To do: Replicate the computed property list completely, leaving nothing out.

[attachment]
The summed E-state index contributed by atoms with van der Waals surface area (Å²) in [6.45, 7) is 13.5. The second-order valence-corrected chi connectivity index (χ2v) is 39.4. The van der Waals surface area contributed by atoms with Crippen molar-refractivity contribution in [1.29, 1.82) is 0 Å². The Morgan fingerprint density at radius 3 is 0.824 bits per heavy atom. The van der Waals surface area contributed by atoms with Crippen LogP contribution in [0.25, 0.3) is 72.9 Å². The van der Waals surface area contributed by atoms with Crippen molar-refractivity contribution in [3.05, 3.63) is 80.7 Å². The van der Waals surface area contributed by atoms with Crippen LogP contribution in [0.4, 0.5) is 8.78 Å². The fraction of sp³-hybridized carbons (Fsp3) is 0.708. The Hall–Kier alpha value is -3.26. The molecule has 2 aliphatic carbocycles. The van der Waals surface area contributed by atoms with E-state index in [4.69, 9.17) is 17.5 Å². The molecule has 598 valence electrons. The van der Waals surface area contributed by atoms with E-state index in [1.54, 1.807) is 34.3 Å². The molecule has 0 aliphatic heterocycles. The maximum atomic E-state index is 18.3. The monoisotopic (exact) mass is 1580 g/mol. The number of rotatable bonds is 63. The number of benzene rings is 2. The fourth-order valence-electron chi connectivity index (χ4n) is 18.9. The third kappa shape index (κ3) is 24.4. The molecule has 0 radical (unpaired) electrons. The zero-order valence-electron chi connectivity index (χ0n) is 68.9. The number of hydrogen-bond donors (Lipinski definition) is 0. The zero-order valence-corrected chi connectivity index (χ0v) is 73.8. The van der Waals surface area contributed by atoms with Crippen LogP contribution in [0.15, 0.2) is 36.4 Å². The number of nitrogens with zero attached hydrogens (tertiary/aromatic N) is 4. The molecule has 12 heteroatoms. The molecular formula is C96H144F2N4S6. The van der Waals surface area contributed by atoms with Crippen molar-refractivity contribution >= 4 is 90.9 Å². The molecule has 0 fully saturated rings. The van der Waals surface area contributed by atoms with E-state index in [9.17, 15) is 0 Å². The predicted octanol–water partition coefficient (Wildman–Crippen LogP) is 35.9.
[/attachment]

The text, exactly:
The summed E-state index contributed by atoms with van der Waals surface area (Å²) in [6.45, 7) is 13.5. The second-order valence-corrected chi connectivity index (χ2v) is 39.4. The van der Waals surface area contributed by atoms with Crippen molar-refractivity contribution in [1.29, 1.82) is 0 Å². The Morgan fingerprint density at radius 3 is 0.824 bits per heavy atom. The van der Waals surface area contributed by atoms with Crippen LogP contribution in [0.25, 0.3) is 72.9 Å². The van der Waals surface area contributed by atoms with Crippen molar-refractivity contribution in [3.05, 3.63) is 80.7 Å². The van der Waals surface area contributed by atoms with Crippen LogP contribution in [0.4, 0.5) is 8.78 Å². The fraction of sp³-hybridized carbons (Fsp3) is 0.708. The Hall–Kier alpha value is -3.26. The molecule has 2 aliphatic carbocycles. The van der Waals surface area contributed by atoms with E-state index in [4.69, 9.17) is 17.5 Å². The molecule has 598 valence electrons. The van der Waals surface area contributed by atoms with E-state index in [1.54, 1.807) is 34.3 Å². The molecule has 0 aliphatic heterocycles. The maximum atomic E-state index is 18.3. The monoisotopic (exact) mass is 1580 g/mol. The number of rotatable bonds is 63. The number of benzene rings is 2. The fourth-order valence-electron chi connectivity index (χ4n) is 18.9. The third kappa shape index (κ3) is 24.4. The molecule has 0 radical (unpaired) electrons. The zero-order valence-electron chi connectivity index (χ0n) is 68.9. The number of hydrogen-bond donors (Lipinski definition) is 0. The zero-order valence-corrected chi connectivity index (χ0v) is 73.8. The van der Waals surface area contributed by atoms with Crippen LogP contribution in [0.15, 0.2) is 36.4 Å². The number of nitrogens with zero attached hydrogens (tertiary/aromatic N) is 4. The molecule has 12 heteroatoms. The molecular formula is C96H144F2N4S6. The van der Waals surface area contributed by atoms with Crippen molar-refractivity contribution >= 4 is 90.9 Å². The molecule has 0 fully saturated rings. The van der Waals surface area contributed by atoms with E-state index in [9.17, 15) is 0 Å². The predicted octanol–water partition coefficient (Wildman–Crippen LogP) is 35.9.